US Army Corps of Engineers
Albuquerque District

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Tag: Clean Water Act
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  • February

    Albuquerque District, Regulatory Division, Approved Jurisdictional Determination for Little Rock Mine

    The U.S. Army Corps of Engineers, Regulatory Program, routinely conducts determinations of geographic jurisdiction under Section 404 of the Clean Water Act (CWA). Section 404 geographic jurisdiction is referred to as “waters of the U.S.”
  • September

    Regulatory Division: Protecting the Waters of the United States

    The U.S. Army Corps of Engineers’ Regulatory Division has the authority to protect the Waters of the United States. As part of this authority, anyone, or any entity, who wishes to put anything into U.S. waters that might introduce material into the river, needs to obtain a Section 404 Permit from the Corps.
  • December

    District Regulator Receives Two Awards for Water Work

    Marcy Leavitt, Texas/New Mexico Branch Chief of the Albuquerque District’s Regulatory Division, recently received two honors recognizing her work that has helped protect not just water quality, but also watersheds and headwaters – precious resources in an arid state.
  • Regulator Works on Cultural Resource Solution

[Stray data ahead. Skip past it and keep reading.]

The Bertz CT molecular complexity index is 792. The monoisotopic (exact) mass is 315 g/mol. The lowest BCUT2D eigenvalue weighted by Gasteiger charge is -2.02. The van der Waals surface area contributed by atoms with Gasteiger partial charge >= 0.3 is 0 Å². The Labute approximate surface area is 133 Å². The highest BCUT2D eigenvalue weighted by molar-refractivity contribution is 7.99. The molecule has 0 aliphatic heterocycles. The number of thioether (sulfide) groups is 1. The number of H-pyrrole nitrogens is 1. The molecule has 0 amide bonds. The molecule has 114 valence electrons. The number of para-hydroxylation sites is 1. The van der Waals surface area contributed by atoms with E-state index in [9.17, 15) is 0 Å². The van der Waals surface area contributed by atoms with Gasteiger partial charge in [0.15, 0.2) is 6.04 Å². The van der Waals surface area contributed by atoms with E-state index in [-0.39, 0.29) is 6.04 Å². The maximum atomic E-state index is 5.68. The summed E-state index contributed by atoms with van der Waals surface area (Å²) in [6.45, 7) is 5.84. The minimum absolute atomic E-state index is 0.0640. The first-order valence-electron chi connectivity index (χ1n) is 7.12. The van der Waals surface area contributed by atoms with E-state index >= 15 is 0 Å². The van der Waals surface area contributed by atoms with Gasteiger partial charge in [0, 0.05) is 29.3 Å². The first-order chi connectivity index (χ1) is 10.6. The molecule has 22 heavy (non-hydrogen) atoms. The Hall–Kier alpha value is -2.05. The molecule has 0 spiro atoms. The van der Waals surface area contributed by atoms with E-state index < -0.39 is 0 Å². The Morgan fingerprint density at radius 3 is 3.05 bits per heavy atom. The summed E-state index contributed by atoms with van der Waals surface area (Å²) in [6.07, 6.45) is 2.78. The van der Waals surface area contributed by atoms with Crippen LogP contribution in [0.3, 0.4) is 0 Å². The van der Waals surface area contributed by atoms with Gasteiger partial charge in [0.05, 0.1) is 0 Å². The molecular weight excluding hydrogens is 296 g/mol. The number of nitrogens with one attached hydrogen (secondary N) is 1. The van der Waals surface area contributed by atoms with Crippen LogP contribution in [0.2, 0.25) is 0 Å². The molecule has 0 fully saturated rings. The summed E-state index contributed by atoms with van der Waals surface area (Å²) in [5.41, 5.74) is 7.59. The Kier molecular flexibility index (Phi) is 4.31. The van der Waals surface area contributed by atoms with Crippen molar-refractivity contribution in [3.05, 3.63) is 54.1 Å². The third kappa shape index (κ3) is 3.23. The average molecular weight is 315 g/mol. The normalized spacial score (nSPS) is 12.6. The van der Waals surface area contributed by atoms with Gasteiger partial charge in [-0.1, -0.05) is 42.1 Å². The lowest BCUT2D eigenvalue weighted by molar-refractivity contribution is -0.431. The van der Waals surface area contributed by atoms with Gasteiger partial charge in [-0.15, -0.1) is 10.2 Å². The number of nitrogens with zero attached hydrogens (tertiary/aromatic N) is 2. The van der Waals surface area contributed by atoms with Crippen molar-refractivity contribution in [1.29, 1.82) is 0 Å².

As part of evaluating projects under the Clean Water Act, regulatory employees are charged with enforcing permit conditions related to requirements stipulated in the National Historic Preservation Act and other applicable federal laws pertaining to the protection of natural and cultural resources. Such was the case when a District regulator responded to a permit application in 2005 from Ute Lake Ranch, Inc. (ULRI), a private company proposing to build a housing development on the southeast side of Ute Lake in Quay County, N.M. (north of Tucumcari).
  • September

    Quick to Provide Regulatory Assistance!

    The largest wildfire in New Mexico’s history burned through predominantly inaccessible wilderness from May to July in southern New Mexico’s Gila National Forest, leaving extensive environmental damage that will affect several small, remote communities for years. It was dubbed the “Whitewater-Baldy” Fire.
  • February

    Corps Helps Creek Regain Its Curves

    Approximately 50 years ago, a creek blew out during a storm on a Colorado man’s property in the San Luis Valley, just south of Poncha Pass, and started to realign itself. At the time, the landowner saw an opportunity to straighten about a mile of the creek, and he intervened. However, in a few years, the creek turned into a ditch and remained that way until recently.
  • August

    Post Fire, Corps Helps Town Protect Water Supply

    The people in the town of Raton, N.M., know that a wildfire’s effects don’t end when the last smoldering ember is extinguished. The “Track Fire” originated June 12 on the northern outskirts of Raton and quickly got out of control. It eventually burned almost 27,800 acres, thousands of trees and much of the ground-cover vegetation of the watershed around Lake Maloya in Sugarite Canyon, which straddles the New Mexico-Colorado border.